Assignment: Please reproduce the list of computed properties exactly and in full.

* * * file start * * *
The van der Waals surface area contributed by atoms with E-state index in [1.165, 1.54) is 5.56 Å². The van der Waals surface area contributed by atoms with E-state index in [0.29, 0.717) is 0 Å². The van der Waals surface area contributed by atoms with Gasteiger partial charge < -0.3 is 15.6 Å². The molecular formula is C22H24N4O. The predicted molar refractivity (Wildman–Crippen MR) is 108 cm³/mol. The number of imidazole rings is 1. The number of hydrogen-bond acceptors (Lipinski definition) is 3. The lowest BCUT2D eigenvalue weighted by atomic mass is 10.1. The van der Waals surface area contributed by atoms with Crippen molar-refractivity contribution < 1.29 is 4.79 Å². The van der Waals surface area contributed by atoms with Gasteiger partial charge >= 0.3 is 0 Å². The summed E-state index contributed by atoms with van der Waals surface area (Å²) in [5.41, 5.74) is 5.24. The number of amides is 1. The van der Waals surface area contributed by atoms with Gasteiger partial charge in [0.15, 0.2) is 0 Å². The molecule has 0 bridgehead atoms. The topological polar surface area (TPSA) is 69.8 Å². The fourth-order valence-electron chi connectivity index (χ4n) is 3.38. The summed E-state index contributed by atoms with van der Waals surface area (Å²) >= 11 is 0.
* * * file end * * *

The van der Waals surface area contributed by atoms with E-state index in [1.165, 1.54) is 5.56 Å². The van der Waals surface area contributed by atoms with E-state index in [0.29, 0.717) is 0 Å². The van der Waals surface area contributed by atoms with Gasteiger partial charge < -0.3 is 15.6 Å². The molecular formula is C22H24N4O. The predicted molar refractivity (Wildman–Crippen MR) is 108 cm³/mol. The number of imidazole rings is 1. The number of hydrogen-bond acceptors (Lipinski definition) is 3. The lowest BCUT2D eigenvalue weighted by atomic mass is 10.1. The van der Waals surface area contributed by atoms with Crippen molar-refractivity contribution < 1.29 is 4.79 Å². The van der Waals surface area contributed by atoms with Gasteiger partial charge >= 0.3 is 0 Å². The summed E-state index contributed by atoms with van der Waals surface area (Å²) in [5.41, 5.74) is 5.24. The number of amides is 1. The van der Waals surface area contributed by atoms with Gasteiger partial charge in [0.15, 0.2) is 0 Å². The molecule has 0 bridgehead atoms. The topological polar surface area (TPSA) is 69.8 Å². The fourth-order valence-electron chi connectivity index (χ4n) is 3.38. The summed E-state index contributed by atoms with van der Waals surface area (Å²) >= 11 is 0.